Need to know
- Nespresso is the brand we usually associate with pod machines, but there are models at a range of prices from Aldi, Kmart, Sunbeam, Grinders, Lavazza, Vittoria and more
- Coffee capsule pod machines are cheaper to buy than manual coffee machines, but the ongoing cost of pods or capsules will be higher than ground coffee
- Many – but not all – machines, let you use compatible capsules, that can be cheaper and offer you more variety. You may also like to consider recyclable or reusable pods
If you want to make your own coffee at home, but can't be bothered learning how to use a manual coffee machine, grinding your own beans and fiddling with a steam wand, then a coffee pod machine is a simple solution. You simply pop in a coffee capsule and they automatically brew and pour an espresso at the touch of a button (with some machines also frothing the milk for you).
On the whole, coffee pod machines are cheaper than manual or automatic espresso machines and are a convenient option if you're short on time or have limited bench space in the kitchen.
Our experts independently review a range of coffee pod machines in our labs from various brands, ranging in price from $37 to $799. Each machine is ranked and given a score based on factors such as taste, how easy they are to use, how effective they are at frothing milk and consistency of temperature.
You can read our full, detailed home espresso coffee machine reviews. But here's a breakdown of some of the key brands of coffee pod machines on offer and some further things to consider before you buy.
The Aldi Expressi coffee machine is a popular choice for coffee pod machine lovers.
The Aldi Expressi Multi Beverage Capsule Machine is available at certain times of the year for $79.99, with a two-year warranty. Design variations such as the Expressi Wave and Expressi Cube are also sometimes available. With just a couple of exceptions, the machine is only compatible with pods bought from Aldi, priced at $5.99 for a pack of 16 (37 cents each).
There's a large range of pods available, ranging in different intensities from 5 to 13: the intensity relates to the flavour of the pod and can take into account things such as the type and blend of beans used as well as the roast. Aldi also has various limited-edition flavoured coffee pods available, such as hazelnut, vanilla, or Irish coffee, as well as hot chocolate pods. Each pod contains almost 8g of coffee (as a comparison, original Nespresso pods have 5–6g of coffee, depending on the type).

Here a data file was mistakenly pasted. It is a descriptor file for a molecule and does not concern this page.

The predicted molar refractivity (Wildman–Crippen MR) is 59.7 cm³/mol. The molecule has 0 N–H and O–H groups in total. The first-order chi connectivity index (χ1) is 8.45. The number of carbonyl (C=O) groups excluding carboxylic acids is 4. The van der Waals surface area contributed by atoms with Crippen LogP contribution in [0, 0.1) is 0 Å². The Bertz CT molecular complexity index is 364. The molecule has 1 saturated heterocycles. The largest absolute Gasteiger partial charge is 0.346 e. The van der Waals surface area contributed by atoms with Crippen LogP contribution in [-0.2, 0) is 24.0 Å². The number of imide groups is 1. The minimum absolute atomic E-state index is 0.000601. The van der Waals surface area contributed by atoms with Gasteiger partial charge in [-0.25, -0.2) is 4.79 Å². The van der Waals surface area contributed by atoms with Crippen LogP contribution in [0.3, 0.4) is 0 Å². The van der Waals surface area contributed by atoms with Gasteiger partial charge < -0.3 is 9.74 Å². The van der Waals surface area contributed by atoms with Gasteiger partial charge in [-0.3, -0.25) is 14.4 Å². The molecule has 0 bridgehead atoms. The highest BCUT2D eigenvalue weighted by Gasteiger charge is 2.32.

I think the Aldi coffee is actually pretty good for pod coffee – it's the supply that is problematic, if you can't get to AldiDeanna, CHOICE staff
CHOICE staff member Deanna bought the Aldi Expressi "Wave" machine around 10 years ago on the spur of the moment: "I love it," she says. "Before buying the machine, I rarely drank coffee at home. At the time I was the only one in the house who drank real coffee, so a manual or semi-auto machine would have been overkill.
"It's annoying that there is restricted availability of pods, though. You can only buy them from Aldi [or compatible recyclable pods from some places such as Urban Brew]. Don't get me wrong, I think the Aldi coffee is actually pretty good for pod coffee – it's the supply that is problematic, if you can't get to Aldi."
What do CHOICE experts say? Read the CHOICE review of the Aldi Expressi coffee machine.
Before investing in a coffee pod machine, ensure you understand which capsules are available for the models you are considering.
Nespresso is the brand that most commonly springs to mind when you think of coffee pod machines. There's a large variety of models available at various prices, and the retailer collaborates with brands such as Breville and DeLonghi to produce different models.
Models range from the Nespresso Essenza Mini for $159 up to the Breville Nespresso Creatista Pro for $1199 (which comes with premium features such as digital display and steam wand).
"Ten of the capsule coffee machines we've tested recently come from Nespresso," says CHOICE expert Kim Gilmour. 'They all performed quite differently with scores ranging from 60% to 79%. I recommend looking closely at the features and exploring a variety of brands before you buy.
"Our tests have shown that you don't have to spend a fortune to get decent results. We do get different results depending on the machine even though we use the same type of coffee."
Our tests have shown that you don't have to spend a fortune to get decent resultsCHOICE household expert Kim Gilmour